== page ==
Opinion: Why being bad at maths just doesn’t add up

Doing their sums: It's never been more important to have a good basic grap of maths, says Sharon Gri

Doing their sums: It's never been more important to have a good basic grap of maths, says Sharon Griffiths. - Credit: PA

Opinion: Why do we think it's a huge joke if we're bad at maths? It could be a matter of life and death, says Sharon Griffiths.

Sometimes things just don't add up…

But if you're no good at maths, how would you know? And does it matter? Of course it does.

Among the minor goodies in last week's budget was £600 for schools per student studying A-level maths. It's the chancellor's way of getting us to take maths seriously.

Well, good luck with that…

Because we don't take maths seriously. If we're hopeless at adding up, put the decimal point in by guess work and haven't a clue what trigonometry is for, then it's all a bit of a joke. Well-educated people are happy to boast about how useless they are at maths, as if it doesn't matter at all, tra la. Even John Humphreys – who would go apoplectic at a misplaced apostrophe – can laugh sympathetically on Radio 4 about 'maths blindness.'

We don't laugh when people can't read. So why is it funny when they can't add up?

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As a nation we're getting worse, plunging merrily down the international rankings. Doesn't bode well.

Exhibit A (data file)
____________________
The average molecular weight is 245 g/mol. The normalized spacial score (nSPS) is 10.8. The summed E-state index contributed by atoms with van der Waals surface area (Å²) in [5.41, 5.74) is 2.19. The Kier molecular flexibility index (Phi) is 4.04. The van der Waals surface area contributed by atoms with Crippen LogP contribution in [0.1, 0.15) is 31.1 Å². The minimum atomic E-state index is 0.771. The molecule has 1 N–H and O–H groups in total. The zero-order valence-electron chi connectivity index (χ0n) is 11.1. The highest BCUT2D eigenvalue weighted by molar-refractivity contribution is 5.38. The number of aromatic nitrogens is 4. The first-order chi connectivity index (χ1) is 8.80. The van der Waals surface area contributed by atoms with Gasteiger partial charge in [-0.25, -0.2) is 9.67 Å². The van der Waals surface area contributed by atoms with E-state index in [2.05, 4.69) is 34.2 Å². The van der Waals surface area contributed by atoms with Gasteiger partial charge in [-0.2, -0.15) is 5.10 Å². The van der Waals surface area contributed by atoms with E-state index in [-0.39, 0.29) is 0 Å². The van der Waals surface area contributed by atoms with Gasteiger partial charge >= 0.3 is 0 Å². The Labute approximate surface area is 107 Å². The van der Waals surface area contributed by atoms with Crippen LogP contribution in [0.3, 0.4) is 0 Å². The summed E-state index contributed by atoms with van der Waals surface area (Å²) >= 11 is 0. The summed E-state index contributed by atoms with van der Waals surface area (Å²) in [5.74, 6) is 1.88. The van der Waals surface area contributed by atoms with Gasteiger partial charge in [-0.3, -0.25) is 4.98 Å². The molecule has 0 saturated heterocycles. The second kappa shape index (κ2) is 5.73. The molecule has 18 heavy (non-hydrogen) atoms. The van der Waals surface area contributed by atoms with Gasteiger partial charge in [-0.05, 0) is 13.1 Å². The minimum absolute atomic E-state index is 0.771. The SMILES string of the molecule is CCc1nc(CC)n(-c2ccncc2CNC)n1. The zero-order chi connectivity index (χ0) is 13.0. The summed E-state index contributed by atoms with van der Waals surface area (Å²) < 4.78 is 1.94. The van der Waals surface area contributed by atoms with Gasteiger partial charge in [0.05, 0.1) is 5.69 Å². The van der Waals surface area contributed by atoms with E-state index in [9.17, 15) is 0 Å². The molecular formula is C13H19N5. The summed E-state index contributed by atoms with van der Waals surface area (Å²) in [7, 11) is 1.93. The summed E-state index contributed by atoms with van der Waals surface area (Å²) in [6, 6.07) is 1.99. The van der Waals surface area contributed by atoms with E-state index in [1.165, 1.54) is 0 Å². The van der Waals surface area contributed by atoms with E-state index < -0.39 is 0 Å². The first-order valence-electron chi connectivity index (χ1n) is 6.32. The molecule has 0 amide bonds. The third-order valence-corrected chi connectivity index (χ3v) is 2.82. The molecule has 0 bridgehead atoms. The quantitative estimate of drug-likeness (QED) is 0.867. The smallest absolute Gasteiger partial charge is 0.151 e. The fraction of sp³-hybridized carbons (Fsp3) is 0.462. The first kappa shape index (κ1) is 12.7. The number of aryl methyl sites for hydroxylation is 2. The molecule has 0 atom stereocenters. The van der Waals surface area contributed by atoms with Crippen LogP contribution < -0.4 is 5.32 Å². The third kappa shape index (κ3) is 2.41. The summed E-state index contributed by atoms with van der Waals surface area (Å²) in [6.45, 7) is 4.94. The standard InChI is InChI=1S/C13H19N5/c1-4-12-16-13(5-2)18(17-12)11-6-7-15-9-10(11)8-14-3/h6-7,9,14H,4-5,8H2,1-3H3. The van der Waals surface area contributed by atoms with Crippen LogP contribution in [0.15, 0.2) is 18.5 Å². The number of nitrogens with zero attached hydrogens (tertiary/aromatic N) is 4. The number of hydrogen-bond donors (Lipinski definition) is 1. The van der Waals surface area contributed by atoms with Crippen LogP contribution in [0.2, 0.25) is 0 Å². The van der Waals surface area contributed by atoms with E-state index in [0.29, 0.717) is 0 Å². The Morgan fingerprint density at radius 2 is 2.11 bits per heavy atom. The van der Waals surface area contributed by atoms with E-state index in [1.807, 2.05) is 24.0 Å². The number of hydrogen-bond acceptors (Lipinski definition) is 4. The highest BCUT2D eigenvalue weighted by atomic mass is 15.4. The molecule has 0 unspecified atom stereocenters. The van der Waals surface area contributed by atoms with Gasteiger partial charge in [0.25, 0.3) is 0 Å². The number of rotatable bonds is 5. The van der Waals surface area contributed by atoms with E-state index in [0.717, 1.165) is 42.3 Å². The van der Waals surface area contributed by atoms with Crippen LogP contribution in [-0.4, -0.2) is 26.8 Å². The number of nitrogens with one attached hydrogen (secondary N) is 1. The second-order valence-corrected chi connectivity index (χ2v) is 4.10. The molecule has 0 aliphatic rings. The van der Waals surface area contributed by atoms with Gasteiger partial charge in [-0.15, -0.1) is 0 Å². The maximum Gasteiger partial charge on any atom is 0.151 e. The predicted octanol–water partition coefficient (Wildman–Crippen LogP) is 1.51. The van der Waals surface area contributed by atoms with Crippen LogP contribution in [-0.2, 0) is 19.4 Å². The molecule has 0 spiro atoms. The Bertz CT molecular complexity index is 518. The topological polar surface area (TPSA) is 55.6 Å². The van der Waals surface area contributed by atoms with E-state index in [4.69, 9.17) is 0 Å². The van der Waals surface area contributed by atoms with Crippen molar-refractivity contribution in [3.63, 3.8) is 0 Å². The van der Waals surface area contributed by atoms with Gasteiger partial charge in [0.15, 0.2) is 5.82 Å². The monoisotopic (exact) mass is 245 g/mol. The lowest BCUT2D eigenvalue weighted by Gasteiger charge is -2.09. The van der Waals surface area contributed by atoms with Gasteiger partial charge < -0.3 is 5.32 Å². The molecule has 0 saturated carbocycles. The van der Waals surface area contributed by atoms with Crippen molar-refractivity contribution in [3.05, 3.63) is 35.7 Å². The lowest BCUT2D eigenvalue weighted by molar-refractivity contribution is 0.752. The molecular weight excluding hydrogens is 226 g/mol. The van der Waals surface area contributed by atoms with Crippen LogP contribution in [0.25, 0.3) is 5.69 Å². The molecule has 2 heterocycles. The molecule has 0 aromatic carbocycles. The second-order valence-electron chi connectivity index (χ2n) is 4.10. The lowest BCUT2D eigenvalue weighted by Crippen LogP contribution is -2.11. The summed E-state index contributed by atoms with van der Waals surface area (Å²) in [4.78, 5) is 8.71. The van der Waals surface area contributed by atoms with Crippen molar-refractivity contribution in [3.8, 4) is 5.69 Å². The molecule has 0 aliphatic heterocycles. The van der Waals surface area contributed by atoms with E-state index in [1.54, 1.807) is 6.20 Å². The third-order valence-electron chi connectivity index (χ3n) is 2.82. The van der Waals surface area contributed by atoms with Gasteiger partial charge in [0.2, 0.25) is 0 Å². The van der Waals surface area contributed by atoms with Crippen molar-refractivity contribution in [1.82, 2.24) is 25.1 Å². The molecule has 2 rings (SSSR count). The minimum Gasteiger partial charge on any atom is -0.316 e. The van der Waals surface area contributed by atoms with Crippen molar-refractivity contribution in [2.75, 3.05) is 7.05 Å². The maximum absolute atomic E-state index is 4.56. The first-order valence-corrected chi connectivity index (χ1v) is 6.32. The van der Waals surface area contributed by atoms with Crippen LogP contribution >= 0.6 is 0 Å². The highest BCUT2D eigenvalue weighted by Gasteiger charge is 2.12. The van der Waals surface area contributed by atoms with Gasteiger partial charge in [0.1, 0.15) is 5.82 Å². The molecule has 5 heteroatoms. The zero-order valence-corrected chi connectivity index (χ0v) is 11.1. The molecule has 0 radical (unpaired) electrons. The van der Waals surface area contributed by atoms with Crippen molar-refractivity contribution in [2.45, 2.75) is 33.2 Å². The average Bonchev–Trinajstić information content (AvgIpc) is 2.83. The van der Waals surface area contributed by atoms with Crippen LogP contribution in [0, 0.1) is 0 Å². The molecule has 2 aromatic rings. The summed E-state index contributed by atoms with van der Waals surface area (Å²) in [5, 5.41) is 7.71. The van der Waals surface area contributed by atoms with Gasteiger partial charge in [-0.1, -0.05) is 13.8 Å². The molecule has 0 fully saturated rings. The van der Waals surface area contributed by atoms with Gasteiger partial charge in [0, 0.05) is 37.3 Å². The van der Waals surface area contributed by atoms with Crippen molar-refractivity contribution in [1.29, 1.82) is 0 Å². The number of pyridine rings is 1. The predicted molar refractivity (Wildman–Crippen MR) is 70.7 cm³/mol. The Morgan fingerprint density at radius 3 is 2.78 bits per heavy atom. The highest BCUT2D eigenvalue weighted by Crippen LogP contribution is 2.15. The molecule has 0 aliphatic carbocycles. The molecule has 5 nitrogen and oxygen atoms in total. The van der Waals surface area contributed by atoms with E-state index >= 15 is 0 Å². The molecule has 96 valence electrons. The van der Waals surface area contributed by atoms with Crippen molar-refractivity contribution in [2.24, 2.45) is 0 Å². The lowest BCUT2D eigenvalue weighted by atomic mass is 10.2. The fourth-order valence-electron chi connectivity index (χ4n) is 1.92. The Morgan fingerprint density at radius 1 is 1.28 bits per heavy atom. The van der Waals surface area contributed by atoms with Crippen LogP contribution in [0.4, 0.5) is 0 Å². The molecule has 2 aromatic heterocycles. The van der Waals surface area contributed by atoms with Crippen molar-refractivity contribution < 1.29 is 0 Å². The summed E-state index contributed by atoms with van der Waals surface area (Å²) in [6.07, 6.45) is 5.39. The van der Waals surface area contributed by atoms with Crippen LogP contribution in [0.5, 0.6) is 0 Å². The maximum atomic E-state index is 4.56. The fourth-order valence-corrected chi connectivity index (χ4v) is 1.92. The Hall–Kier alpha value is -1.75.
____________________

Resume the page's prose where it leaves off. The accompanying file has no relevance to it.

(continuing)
I just scraped through O-level maths and only once in my life have ever found a use for Pythagoras' theorem – to work out how much I further I swam if I went diagonally across the pool instead of up and down – but still use maths of some sort most days.

There is much fuss at the moment to teach personal finance in schools. An excellent notion. But maths is the basis of much of that. Anyone who doesn't immediately grasp the difference between 3% interest and 30% interest is a lamb to the financial slaughter.

I remember the misery, at ten years old, of having to work out compound interest. No calculators, of course, just endless workings-out that rambled over pages and pages of my exercise book.

But at the end I understood very well how it worked, how much 5% interest added to a total. It was a lifelong lesson and probably more useful than all those men filling baths. It's also why decades later I was the queen of interest free credit cards.

I wonder how many people in a dreadful mess of debt are there not because they didn't understand money, but because they just can't do the sums.

Yes of course we need people to understand advanced maths – we need engineers and scientists to build our world. Many of those people doing A-level maths will go on to do that.

But we all of us need a basic grasp of arithmetic so we have an instant and instinctive understanding of what figures mean.

Shadow Home Secretary Diane Abbott, who read History at Cambridge, is certainly not dim but when she was asked how she'd fund extra police that Labour promised, she floundered spectacularly as she didn't have a clue what the figures meant.

Embarrassing, yes – but not as bad as the occasions when young medics couldn't understand the difference a decimal point makes and have given injections ten or a hundred times the proper dose and people have died.

Still think being hopeless at maths is a joke?